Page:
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Tua Rita Perlato del Bosco 2002

Sangiovese from Tuscany, Italy
    0% ABV
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    Winemaker Notes

    100% Sangiovese from the Perlato del Bosco vineyard. The grapes are harvested in late September to early October. Maceration of the skins in contact with the must lasts approximately 15 to 18 days while manually punching down on the cap for extraction. The wine is aged for 20 months in oak barrels followed by 6 months in the bottle before release. Deep purple color with dark and very intense aromas of blackberry, cocoa and spice. Dense and spicy on the palate with a finish that lingers.

    Critical Acclaim

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    Tua Rita

    Tua Rita

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    Tua Rita, Tuscany, Italy
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    Suvereto is a small, medieval town in the province of Livorno. The estate was acquired by Rita Tua and Virgilio Bisti in 1984. Additional vineyards were planted in 1988, 1997 and 1998 which means that fans of these limited wines can look forward to an increase in production as soon as the newest vines bear fruit.

    This tiny Tuscan estate has been the recipient of constant accolades for the explosively rich, full bodied wines produced. Luca D'Attoma, the estate’s winemaker, keeps yields to a minimum to ensure concentration of flavors. The estate’s total annual production is currently just 3400 cases.

    The winery released its first vintage in 1992, and soon began receiving praise and accolades from wine enthusiasts worldwide for its rich, full-bodied wines. In just five short years, its 100% Merlot had achieved cult-like status, receiving outstanding ratings from the world’s most prestigious wine critics and publications. Critic Robert M. Parker Jr. said the 1999 Redigaffi was "as close to perfection as a wine can get." The following year, he gave the 2000 Redigaffi a perfect 100 score. The winery’s Bordeaux blend, Giusti di Notri, also garners near-universal praise. Little wonder that Tua Rita’s wines are considered among the most difficult to find in Italy.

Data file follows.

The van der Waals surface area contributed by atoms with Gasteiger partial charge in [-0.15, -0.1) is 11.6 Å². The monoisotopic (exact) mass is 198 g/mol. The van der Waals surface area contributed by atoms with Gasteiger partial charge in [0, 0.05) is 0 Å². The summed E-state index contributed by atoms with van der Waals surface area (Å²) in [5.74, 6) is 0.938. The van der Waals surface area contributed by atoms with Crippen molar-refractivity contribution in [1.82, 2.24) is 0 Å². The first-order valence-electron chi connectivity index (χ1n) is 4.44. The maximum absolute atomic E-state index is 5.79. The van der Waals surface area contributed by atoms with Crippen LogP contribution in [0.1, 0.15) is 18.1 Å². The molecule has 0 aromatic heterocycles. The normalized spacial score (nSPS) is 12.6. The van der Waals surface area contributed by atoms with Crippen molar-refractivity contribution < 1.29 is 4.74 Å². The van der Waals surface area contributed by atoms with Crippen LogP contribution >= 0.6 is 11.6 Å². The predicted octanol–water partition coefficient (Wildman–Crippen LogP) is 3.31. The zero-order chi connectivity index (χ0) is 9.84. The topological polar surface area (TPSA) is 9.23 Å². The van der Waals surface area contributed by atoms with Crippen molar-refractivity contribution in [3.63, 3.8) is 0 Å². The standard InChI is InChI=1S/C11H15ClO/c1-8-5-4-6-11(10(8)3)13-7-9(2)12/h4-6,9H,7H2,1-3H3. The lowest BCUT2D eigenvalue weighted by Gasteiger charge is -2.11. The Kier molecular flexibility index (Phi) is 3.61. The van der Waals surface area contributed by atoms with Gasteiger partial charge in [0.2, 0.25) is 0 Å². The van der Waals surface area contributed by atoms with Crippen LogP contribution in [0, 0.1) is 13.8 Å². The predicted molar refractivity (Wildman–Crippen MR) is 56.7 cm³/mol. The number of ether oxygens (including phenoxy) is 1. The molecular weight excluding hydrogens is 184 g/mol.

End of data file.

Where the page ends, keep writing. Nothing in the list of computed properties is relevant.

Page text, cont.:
One of the most iconic Italian regions for wine, scenery and history, Tuscany is the world’s most important outpost for the Sangiovese grape. Ranging in style from fruity and simple to complex and age-worthy, Sangiovese makes up a significant percentage of plantings here, with the white Trebbiano Toscano coming in second.

    Within Tuscany, many esteemed wines have their own respective sub-zones, including Chianti, Brunello di Montalcino and Vino Nobile di Montepulciano. The climate is Mediterranean and the topography consists mostly of picturesque rolling hills, scattered with vineyards.

    Sangiovese at its simplest produces straightforward pizza-friendly wines with bright and juicy red fruit, but at its best it shows remarkable complexity and ageability. Top-quality Sangiovese-based wines can be expressive of a range of characteristics such as sour cherry, balsamic, dried herbs, leather, fresh earth, dried flowers, anise and tobacco. Brunello expresses well the particularities of vintage variations and is thus popular among collectors. Chianti is associated with tangy and food-friendly dry wines at various price points. A more recent phenomenon as of the 1970s is the “Super Tuscan”—a wine made from international grape varieties like Cabernet Sauvignon, Merlot, Cabernet Franc and Syrah, with or without Sangiovese. These are common in Tuscany’s coastal regions like Bolgheri, Val di Cornia, Carmignano and the island of Elba.

    Sangiovese

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    The perfect intersection of bright red fruit and savory earthiness, Sangiovese is the king of the best red wines in Tuscany. While it is best known as the chief component of Chianti, it is also the main grape in Vino Nobile di Montepulciano and reaches the height of its power and intensity in the complex, long-lived Brunello di Montalcino

    Elsewhere throughout Italy, Sangiovese plays an important role in many easy-drinking, value-driven red blends and on the French island of Corsica, under the name Nielluccio, it produces excellent bright and refreshing red and rosé wines with a personality of their own. Sangiovese has also enjoyed success growing in California and Washington.

    In the Glass

    Sangiovese is a medium-bodied red with qualities of tart cherry, plum, sun dried tomato, fresh tobacco and herbs. High-quality, well-aged examples can take on tertiary notes of smoke, leather, game, potpourri and dried fruit. Corsican Nielluccio is distinguished by a subtle perfume of dried flowers.

    Perfect Pairings

    Sangiovese is the ultimate pizza and pasta red—its high acidity, moderate alcohol, and fine-grained tannins create a perfect symbiosis with tomato-based dishes, braised vegetables, roasted and cured meat, hard cheese and anything off the barbecue.

    Sommelier Secret

    Although it is the star variety of Tuscany, cult-classic “Super-Tuscan” wines may actually contain no Sangiovese at all! Since the 1970s, local winemakers have been producing big, bold wines as a blend of one or more of several international varieties—usually Cabernet Sauvignon, Cabernet Franc, Merlot or Syrah—with or without Sangiovese.

    WBO30015236_2002 Item# 79309